Organizing stuff still remains a hobby of mine, although my “things” have now become more theoretical than actual. I can schedule my days and nights six ways to next Sunday. I can make spreadsheets so nerdy that I can’t even tell you about them.

My professor began our first session by asking the class to think about different forms of classification. “What do you organize,” she asked us, “other than books?”

My mind whirred, trying to think of something that actually made sense, that I could tell the class about. All I could think of was my silverware drawers. We have two. When we first moved, I used one drawer for everyday utensils and the other for things like measuring cups, spatulas, and the egg separator. However, the two drawers were not created equal – the Everyday Drawer is deeper and taller than the Occasional Drawer – and therefore more prone to getting jammed with larger items like measuring cups, spatulas, and the egg separator. This was just an occasional annoyance, until one day a drunk friend pulled too hard and yanked off the entire front of the drawer.

Another cataloging mistake: I wrongfully classified the beer-opening devices as “occasionally used.”

The rest of the class wasn’t doing much better. One girl offered up her spice collection. She and the professor riffed on different ways to sort your spices: alphabetically, of course, but maybe savory/sweet might be a better arrangement, or by size of the container depending on your space constraints, or maybe brand if you liked to keep fancy spices for fancy occasions.

“Anybody else organize their spices?” the professor asked. Nobody responded. “Really? No organization at all? You all just throw anything anywhere you please? You live amongst heaps of unclassified spices? I would hate to peek in your cupboards!”

Yes, yes you would, Professor of Mine. My spices are literally shoved anywhere I please, I can never find them when I need them, and they are constantly laying over on their sides or falling out of the cupboard and cracking the lids.

Despite my penchant for organize living, I’m a freaking slob 98.8% of the time.

The truth: my apartment is not currently governed by the laws of any classification system or logic whatsoever other than When I Unpacked Last September, That’s Where Things Went and Whatever I Used Last Is Probably Still Sitting On The Top of the Pile of Crap.

However, I still feel those metaphysical urges to sort my buttons, to see things in the place that they belong, to disassemble all my Lego people, to ALPHabetize my BOOKS! So I’m trying to grasp at some agency and organize some of the physical things in my life rather than just the theoretical.

I’ve narrowed down my problem areas to the following categories:

1) Wicked bad habits


  • Not putting things away after I use them
  • Not cleaning things/rooms regularly
  • Pack-ratting

Some of these can be fixed with the creation of good routines. For example, I’ve been training myself to unload the dishwasher in the morning while I cook my breakfast, to put away my makeup after I put it on in the morning, and to clean the kitchen to a sparkle before bed. These things all involve doing a specific action at a specific time, and aren’t too hard to develop.

Other problems require the occasional setting-aside-of-time to tend to semi-regular chores. Making time to do the nitty-gritty cleaning on the weekends. Designating a weekend to reorganizing a room or switching out a seasonal wardrobe or adding to the Goodwill pile or sorting through the semester’s school papers. Those changes are harder to make because occasional tasks can’t be hardwired into your life like a true habit. You have to really prioritize the task at hand r within a few months, you can get completely swamped with nonsense.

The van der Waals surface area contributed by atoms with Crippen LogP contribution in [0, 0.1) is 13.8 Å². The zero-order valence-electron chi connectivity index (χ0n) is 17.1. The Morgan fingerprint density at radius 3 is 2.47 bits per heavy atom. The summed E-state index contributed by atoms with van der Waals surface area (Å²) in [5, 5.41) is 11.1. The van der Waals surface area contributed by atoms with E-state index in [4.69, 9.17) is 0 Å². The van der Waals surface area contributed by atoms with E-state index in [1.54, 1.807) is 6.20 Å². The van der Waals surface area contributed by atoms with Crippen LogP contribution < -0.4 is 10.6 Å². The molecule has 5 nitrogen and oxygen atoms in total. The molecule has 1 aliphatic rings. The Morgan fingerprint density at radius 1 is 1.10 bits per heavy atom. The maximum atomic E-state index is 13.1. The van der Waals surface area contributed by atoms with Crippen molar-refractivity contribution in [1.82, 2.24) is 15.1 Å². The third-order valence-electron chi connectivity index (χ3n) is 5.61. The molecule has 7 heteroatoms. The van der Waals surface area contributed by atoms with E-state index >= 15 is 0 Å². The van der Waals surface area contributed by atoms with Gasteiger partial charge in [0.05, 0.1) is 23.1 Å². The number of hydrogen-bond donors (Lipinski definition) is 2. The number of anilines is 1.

The worst problems to fix, I think, are systemic. It’s one thing to walk yourself into the kitchen to scrub the counters every night, it’s quite another to teach your hands not to put things down (cups, papers, notebooks, books, anything) and forget about them until they are stacked to the ceiling.

Slow but steady. Some people are hardwired for this stuff. Despite my better wishes, I am not. In the best circumstances, I am kind of neat. In the worst, I am pretty messy.

Which brings us to another problem.

2) The Small Space/Small Pocketbook Syndrome

When I say my apartment is arranged by “Proximity To Where The Cardboard Box Was When I Opened It Last September,” I am not joking at all.

On September 1st, my kitchen looked like this:

 I couldn’t eat without unpacking all those boxes, so I had to do it quickly and efficiently. Proximity (I put the microwave there, so there it will stay) and uncomplicated logic (my roommate is short so I should take the cupboard over the stove) prevailed.

For an example of how this logic has failed me, see: kitchen drawer anecdote above.

Living in such a small space with two other people gives me the sensation that there is literally no other place for things to be other than where they are. I can’t rearrange the furniture, because if I move the futon here, then I’d have to move the other futon there, and I’d have to pull the TV away from its cables… etc etc

Many people do amazing thing organizationally with small spaces. I am jealous. However, I am but a lowly grad student who barely cleared 15k on her income taxes last year. I cannot afford most of the nicer things at IKEA, much less custom-fitted shelving.

But money and space needn’t cripple me. I’ve set myself against a few tasks in the past month or so that have made a surprising impact on my day-to-day life. I moved the microwave from one counter to another…. and doubled my kitchen workspace and made the entire room seem bigger. I cleaned out under the sink and in the pantry closet – not only do I not suffer from falling brooms smacking me in the face any longer, but I found a load of useful goodies in there! Two bottles of unopened dish soap, a pack of 100 bendy straws, and a Magic Eraser!

And yes, I could probably spend some more money on organizing crap, too. I’m not THAT destitute. Just like putting time aside to mop the floors, putting a little money aside once in awhile for some new plastic tubs or shelves is just a matter of prioritizing.

And what I lack in money, I make up for in creativity.

See: Lego People Chop Shop, c. 1995

June 19, 2011


Hi, Dad.

I was going to call you, but then I went over my first assignment with my roommate and realized I got half the questions wrong so I had to sit down and get the work done.